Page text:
Billing Services Group, the largest U.S. third-party billing company, faces Federal Trade Commission allegations that it placed more than $70 million in unauthorized charges on consumers’ phone bills.
The FTC has asked a federal court in Texas to issue a civil contempt order against BSG and impose sanctions of roughly $52.6 million. The government agency alleges BSG placed spurious charges for such things as voice mail and streaming video on nearly 1.2 million phone lines on behalf of a “serial phone crammer.”
Cramming is slang for such unauthorized charges.
“BSG made it possible for con artists to steal people’s hard-earned money by placing charges on phone bills for services they never ordered or used,” said David Vladeck, director of the FTC’s Bureau of Consumer Protection, in a statement Tuesday. “Under previous federal court orders, BSG cannot profit from the fraud of others and then deny responsibility for the harm they made possible.”
Responding to the FTC’s contempt motion, San Antonio, Texas-based BSG asserted the agency’s filing “represents an incomplete and inaccurate representation of the facts and leaps to false conclusions.”
“Apparently, the FTC’s view is that, because BSG settled litigation 13 years ago, BSG is liable for contempt whenever a service provider is able to evade the compliance measures implemented by BSG, regardless of BSG’s diligence and good faith,” the company said. “The bottom line is that the FTC is trying to blame BSG for the acts of another party.”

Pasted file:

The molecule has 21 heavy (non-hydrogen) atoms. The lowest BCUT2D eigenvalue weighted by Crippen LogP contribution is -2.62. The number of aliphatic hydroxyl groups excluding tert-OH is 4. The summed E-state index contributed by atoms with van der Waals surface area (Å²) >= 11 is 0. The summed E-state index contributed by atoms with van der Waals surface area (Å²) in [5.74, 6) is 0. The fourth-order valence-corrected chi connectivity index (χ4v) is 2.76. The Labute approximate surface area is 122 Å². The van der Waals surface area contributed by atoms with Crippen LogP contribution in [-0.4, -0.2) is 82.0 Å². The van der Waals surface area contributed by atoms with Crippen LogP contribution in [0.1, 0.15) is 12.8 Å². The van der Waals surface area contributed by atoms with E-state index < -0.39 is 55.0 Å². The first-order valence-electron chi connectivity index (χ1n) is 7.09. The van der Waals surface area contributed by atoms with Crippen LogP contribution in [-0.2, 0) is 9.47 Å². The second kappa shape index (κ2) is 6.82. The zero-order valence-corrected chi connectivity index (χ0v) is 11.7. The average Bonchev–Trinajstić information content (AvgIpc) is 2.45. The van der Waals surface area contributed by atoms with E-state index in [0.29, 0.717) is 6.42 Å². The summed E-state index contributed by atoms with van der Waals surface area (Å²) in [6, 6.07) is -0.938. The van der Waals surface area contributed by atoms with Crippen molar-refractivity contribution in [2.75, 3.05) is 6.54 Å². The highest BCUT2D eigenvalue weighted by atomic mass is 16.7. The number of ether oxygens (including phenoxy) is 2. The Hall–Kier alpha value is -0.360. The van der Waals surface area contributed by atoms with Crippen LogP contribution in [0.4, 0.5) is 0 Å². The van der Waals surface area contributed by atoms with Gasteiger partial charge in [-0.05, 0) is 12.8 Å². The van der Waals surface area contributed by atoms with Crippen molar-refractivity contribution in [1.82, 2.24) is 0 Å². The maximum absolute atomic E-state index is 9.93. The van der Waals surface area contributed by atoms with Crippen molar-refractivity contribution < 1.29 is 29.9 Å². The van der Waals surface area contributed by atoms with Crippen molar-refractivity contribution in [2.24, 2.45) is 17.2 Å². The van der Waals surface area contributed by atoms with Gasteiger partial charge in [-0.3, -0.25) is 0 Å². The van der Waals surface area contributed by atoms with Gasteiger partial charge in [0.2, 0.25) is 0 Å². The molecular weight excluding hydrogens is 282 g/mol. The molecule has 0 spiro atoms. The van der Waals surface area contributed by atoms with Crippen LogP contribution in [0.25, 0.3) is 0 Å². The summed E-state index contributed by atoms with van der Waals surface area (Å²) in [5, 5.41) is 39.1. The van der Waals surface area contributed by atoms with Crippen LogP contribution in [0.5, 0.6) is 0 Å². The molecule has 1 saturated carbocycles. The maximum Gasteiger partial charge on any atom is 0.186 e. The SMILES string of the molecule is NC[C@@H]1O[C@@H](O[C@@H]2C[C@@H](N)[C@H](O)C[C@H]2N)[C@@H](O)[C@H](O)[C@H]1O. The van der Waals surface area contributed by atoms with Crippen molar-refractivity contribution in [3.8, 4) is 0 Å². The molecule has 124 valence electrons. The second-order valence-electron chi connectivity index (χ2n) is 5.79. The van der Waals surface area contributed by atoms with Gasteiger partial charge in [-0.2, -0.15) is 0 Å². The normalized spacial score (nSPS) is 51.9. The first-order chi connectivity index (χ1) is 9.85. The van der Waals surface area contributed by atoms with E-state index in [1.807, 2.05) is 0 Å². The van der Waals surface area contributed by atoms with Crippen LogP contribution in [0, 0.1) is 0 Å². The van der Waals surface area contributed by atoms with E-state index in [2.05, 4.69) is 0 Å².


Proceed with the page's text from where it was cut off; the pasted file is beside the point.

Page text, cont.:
In the filing, the FTC identified Cindy Landeen as the crammer, who has served as the president of Alternate Billing Corp., a former BSG client in Minnesota that has been investigated by the Federal Bureau of Investigation. Landeen had a history as a crammer with another company called Phonebillit, according to the FTC’s court filing.
For five years, BSG billed customers for nine separate unauthorized services through phone companies providing local service, according to the FTC’s filing. “They included three voice-mail services, one streaming video service, two identity theft protection services, two directory assistance services, and one job skills training service,” the FTC asserted.
The FTC alleges BSG repeatedly ignored signs that its billings were fraudulent.
“BSG conducted no meaningful pre-billing due diligence and failed to adequately monitor or address the services deceptive marketing, enormous complaint volume, and near-complete lack of usage,” the agency stated. “Finally, even after some LECs refused to do business with the crammers, BSG kept billing for their bogus services and even solicited more business from them.”
BSG denied the FTC’s allegations and characterized as “ridiculous” the agency’s claim that it had knowledge about Alternate Billing’s operations that would have led it to suspect cramming.
“We have a strict protocol in place to thwart cramming, including a 100-point review process that all businesses must go through before we allow them to bill any customers, monthly performance evaluations, and a thorough review of all customer inquiries,” BSG said. “Our process includes pre-screening vendors, authenticating charges and a testing to confirm the authenticity of charges. We believe in the effectiveness of our due diligence processes, which have reduced reports of cramming to extraordinarily low levels.”